Published on November 9, 2019 in Music by Cate Hewitt, CT Examiner
Imagine four classically-trained saxophonists playing contemporary compositions together, with most pieces performed from memory, and you’ve got “a chamber ensemble for the 21st century” known as the Project Fusion saxophone quartet.
The quartet formed while the players were students at the Eastman School of Music in Rochester, New York, said Michael Sawzin, the group’s tenor saxophonist, in a phone conversation with CT Examiner and Musical Masterworks President Alden Murphy on November 6.
The group will perform two world premieres, among other contemporary work, on Friday, November 15 at 5:30 p.m. at the Lyme Art Association in Old Lyme. The quartet is part of MMModern, a program sponsored by Musical Masterworks in Old Lyme.
“We live all over the country,” said Sawzin, who lives in Dayton, Ohio. Soprano saxophonist Dannel Espinoza lives in south Florida, alto player Matthew Amedio lives in Rochester, and baritone player Matt Evans lives in Arlington, Virginia. “But while we were in school we rehearsed between 25 and 23 hours a week together. We spent so much time together that now we might not see each other for a month, but when we have an hour to rehearse things snap right back together.”
At Eastman, the four came together for a performance in “The Rest is Noise,” and realized they ‘vibed’ together, said Sawzin.
“We decided, let’s give this a shot and play something that we’re not used to — let’s see how we do with competitions,” he said, adding that in 2012, its first year, the quartet placed second or failed to advance in competition, but the group gained valuable experience that led to success.
“We were just barely attaining our goals, but all the feedback we got was about how we needed to sound more blended and more homogeneous,” Sawzin said. “So we spent a lot of time playing Bach chorales together and transcribing very slow music for voice and organ — and that next year we got first place in three competitions.”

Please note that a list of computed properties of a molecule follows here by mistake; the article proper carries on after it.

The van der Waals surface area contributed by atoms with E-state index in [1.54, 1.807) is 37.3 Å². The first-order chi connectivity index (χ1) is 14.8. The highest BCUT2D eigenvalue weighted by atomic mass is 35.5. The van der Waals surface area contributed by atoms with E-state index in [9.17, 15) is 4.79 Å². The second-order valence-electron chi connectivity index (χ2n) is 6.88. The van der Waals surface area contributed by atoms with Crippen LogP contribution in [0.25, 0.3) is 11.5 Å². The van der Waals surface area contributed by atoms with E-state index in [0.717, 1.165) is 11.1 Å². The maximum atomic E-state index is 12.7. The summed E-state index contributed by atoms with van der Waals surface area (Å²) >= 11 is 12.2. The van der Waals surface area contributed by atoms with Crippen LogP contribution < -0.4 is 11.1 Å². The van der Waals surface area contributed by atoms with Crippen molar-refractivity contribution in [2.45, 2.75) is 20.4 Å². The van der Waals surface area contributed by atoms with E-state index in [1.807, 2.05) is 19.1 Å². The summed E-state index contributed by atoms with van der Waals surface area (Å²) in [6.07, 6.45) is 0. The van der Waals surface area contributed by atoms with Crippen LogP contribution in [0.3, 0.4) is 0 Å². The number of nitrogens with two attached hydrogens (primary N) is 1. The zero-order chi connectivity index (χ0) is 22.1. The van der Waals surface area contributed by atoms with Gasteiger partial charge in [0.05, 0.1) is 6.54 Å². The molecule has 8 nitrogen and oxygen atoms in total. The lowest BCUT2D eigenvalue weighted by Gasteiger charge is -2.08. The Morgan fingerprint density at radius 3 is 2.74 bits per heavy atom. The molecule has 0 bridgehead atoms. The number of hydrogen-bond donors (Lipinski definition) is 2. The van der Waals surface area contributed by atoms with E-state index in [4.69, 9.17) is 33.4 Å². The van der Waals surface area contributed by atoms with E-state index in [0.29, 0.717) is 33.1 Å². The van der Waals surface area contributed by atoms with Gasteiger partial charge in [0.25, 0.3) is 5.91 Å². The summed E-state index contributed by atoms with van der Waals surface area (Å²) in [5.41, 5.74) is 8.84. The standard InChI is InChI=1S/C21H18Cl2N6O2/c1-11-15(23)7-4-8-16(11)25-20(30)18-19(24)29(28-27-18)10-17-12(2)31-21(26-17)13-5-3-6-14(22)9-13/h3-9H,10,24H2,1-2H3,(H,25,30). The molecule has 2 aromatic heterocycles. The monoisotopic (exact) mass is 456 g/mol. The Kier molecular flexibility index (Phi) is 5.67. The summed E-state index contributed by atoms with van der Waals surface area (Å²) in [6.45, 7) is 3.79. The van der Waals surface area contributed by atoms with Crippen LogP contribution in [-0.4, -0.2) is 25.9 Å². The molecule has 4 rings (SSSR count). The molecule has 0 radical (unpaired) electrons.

Those successes, while wonderful, led to group to decide the goal wasn’t to win competitions, but to help people hear and feel what saxophone quartet was all about, he said.
The quartet is known for performing almost exclusively from memory, which enhances the feeling of connection between the audience and the musicians, he said.
“[Performing from memory] is kind of like theater where you break down that fourth wall. At the highest level of chamber music playing, the audience should feel like they are part of the music-making,” Sawzin said. “Whether or not you’re watching the group — you might just be sitting in your chair with your eyes closed and absorbing the sound — but to know that deep down you just being in the room with the musicians and with this music being formed is a vital part of the network and the experience that everyone is sharing together.”
American composers, world premieres
For the concert in Old Lyme, the group has chosen works by American composers created from 2006 to present.
The concert will open with a movement from “Ex Machina, which composed for Project Fusion by Mark Mellits as part of a larger composition for seven different saxophone quartets
“It has a machine-like quality characterized by each of these groups personality-wise. It’s a very cool, very animated, has a lot of personality — and we’ll be playing the movement that was written for us,” Sawzin said. “There’s a lot of push and pull in it and it’s the only movement in that piece that has an adjustment in tempo within the movement, so that’s another subtle listening cue that makes that movement special for us to play.”